Outsiders: Suz Graham
[Editor's note: Freeskiing has always been a sport that's strived to remain unconfined, counterculture and limitless; free, by its very name. This interview series celebrates that freedom of individuality by featuring people in the freeskiing world who are paving their own way, doing things with their own style. They are the Outsiders. Stay tuned next Friday for the next installment.]
Suz Graham Logan LaPlante Warren Miller Scot Schmidt
The United States Census Bureau estimates there are 7.094 billion people on planet Earth today. Roughly half of those people are women. Of the 3.5 billion women of the world, only one of them is a ski BASE jumper -- Suz Graham. Graham, 26, recently moved from her native Utah to Whistler, BC. We talked to her about what it feels like to fly and why she's not addicted to adrenaline.
I grew up skiing in Utah at Alta, Snowbird. I was really lucky. My dad would take us skiing every weekend ever since I can remember with both of my older brothers. I grew up and fell in love with the mountains.
I needed a change of scenery. I'd fallen in love with BC. I came to Whistler for ski camps when I was younger and really loved the mountains up here. I was born in Calgary so I have the citizenship. I was waiting for an excuse to move up to Whistler.
It was never really a huge jump. One thing kind of led to another. I started skiing, I started skiing harder, I started hitting big jumps and then I started skiing off of cliffs. And then I found out ski BASE existed. I thought it looked like the coolest thing on the planet.
I made my first few jumps off a bridge, and then it evolved into a whole other world for me.
On my first jump, I was terrified. No, terrified isn't the right word. I was super nervous, but I had seen everything that works up to it and it wasn't a giant leap of faith. It was really calculated and controlled. I did it safely, but, yeah, I was freaking scared.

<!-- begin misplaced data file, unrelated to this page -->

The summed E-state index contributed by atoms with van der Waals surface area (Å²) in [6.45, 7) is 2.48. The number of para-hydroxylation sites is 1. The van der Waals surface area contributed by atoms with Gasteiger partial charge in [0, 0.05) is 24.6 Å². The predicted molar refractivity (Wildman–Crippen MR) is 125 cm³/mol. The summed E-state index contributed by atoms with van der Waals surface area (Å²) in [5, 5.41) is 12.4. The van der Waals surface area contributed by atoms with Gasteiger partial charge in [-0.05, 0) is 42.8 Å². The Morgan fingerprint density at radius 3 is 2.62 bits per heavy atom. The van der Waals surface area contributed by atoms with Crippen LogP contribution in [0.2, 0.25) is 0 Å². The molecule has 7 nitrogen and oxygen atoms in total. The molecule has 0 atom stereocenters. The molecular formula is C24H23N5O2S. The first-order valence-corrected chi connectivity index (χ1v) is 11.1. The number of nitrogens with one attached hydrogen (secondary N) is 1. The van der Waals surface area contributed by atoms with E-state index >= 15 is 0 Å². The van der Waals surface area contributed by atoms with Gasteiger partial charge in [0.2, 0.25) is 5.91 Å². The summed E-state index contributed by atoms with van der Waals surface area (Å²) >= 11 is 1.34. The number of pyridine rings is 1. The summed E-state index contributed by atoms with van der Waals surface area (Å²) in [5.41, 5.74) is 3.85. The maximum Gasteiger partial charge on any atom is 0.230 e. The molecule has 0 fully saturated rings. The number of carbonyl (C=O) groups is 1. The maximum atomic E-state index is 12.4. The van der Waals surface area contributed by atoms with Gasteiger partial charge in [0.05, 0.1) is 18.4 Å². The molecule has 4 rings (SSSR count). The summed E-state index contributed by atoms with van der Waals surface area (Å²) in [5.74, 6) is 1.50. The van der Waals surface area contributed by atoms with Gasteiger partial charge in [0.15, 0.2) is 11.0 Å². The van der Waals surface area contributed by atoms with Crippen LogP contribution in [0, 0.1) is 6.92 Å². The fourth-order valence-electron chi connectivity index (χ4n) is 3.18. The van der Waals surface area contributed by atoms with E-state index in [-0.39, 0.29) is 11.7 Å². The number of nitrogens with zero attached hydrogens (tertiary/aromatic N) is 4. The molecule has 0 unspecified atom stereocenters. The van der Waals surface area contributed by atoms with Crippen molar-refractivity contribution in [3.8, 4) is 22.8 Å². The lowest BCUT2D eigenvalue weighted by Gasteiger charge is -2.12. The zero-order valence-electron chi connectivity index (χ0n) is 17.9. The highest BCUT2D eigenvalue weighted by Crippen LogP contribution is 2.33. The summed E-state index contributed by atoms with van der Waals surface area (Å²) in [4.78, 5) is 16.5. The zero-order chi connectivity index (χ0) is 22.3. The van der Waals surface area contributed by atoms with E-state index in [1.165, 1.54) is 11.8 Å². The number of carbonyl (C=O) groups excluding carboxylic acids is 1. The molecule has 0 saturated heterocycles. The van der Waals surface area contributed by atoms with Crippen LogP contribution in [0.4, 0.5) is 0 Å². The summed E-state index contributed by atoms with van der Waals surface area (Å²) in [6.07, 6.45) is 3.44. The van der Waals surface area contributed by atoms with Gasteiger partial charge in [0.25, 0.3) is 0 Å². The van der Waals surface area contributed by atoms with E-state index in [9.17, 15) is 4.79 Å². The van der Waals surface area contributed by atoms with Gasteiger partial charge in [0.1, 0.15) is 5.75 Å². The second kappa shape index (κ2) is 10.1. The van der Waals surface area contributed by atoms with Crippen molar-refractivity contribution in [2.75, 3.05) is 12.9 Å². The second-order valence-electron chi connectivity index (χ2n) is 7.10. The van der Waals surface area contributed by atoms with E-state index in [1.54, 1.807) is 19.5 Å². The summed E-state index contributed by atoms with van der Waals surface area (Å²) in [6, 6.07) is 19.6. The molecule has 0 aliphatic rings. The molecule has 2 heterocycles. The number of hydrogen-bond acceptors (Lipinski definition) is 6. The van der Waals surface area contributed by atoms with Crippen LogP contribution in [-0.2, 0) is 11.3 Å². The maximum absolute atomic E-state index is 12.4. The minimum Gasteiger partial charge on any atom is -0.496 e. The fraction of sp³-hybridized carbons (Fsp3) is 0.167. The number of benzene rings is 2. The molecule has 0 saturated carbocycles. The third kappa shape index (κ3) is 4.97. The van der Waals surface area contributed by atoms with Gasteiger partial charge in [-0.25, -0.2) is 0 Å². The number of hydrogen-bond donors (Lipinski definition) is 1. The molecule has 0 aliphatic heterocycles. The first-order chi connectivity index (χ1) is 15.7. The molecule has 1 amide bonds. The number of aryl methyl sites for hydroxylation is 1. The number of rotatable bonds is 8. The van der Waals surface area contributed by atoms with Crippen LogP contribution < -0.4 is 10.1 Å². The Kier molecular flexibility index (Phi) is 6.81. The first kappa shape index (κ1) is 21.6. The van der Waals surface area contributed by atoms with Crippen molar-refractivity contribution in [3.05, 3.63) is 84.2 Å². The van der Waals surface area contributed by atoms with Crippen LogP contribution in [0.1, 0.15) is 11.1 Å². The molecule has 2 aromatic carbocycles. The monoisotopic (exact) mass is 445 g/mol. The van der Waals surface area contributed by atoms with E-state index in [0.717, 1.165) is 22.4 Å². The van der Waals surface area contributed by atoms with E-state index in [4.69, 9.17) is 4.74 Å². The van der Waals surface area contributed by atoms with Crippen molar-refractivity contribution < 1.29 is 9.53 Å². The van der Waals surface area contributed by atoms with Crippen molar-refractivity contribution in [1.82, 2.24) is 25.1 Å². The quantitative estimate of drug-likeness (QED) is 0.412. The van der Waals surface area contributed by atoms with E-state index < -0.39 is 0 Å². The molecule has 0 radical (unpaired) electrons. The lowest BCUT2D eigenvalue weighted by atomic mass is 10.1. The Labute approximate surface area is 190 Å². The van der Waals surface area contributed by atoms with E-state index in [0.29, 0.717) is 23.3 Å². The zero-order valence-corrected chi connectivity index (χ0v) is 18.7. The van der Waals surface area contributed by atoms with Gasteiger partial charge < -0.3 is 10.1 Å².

I ski BASE as much as I can. It's not like an every day thing. It is kind of a mission to get a ski BASE off. I got one this year.
Skiing off a cliff for some people seems totally nuts. Confidence building is a slow progression. When I started BASE jumping five years ago, there's no way I would have felt confident enough to open up a cliff by myself. I've been jumping for six years now and I have a lot of jumps under my belt. The coolest part about BASE jumping is it really teaches you self-reliance.
A company put out a call looking for a female ski BASE jumper and I'm the only one. This was back in 2008 and I found out it was going to be either me or Shane McConkey, and they were going to have him wear a wig.
There's more and more opportunity to do stunt work in Hollywood films. That's where the money is. None of us are making any real money, unless you're J.T. [Holmes] and you got a jump in "Transformers 3."
The adrenaline is a teeny fraction of what we do. Yeah, you get a giant hit of adrenaline, but that's not what it's about. These sports aren't adrenaline-based sports. For me, it's way more about the journey, the feelings, and the emotions, the mental process that you have to go through. And the fact that you're conquering your fear and you're feeling self-empowered. You can jump off of something and you get to fly.
There are people who get into BASE jumping and have that mindset, but those are the people who are apt to make mistakes. Adrenaline chasing is a dangerous mindset when you're in sports like this.
It's the most calculated thing in the world. You have to be able to shut down the emotions that tell you, 'Yeah, I just hiked three hours to get to the top of this cliff, it's getting dark, it's getting cold, I really want to jump, but it's kind of windy.' You have to be able to make a smart decision.
It's risk management. I wouldn't be doing it if I thought I was rolling the dice every time.
I didn't get this way out of nowhere. My family is outdoorsy. My parents are proud of me. I think it took my dad a little bit to get used to the skiing thing. He's realized it's something that I'm really passionate about and I'm working harder at this than I am at anything else.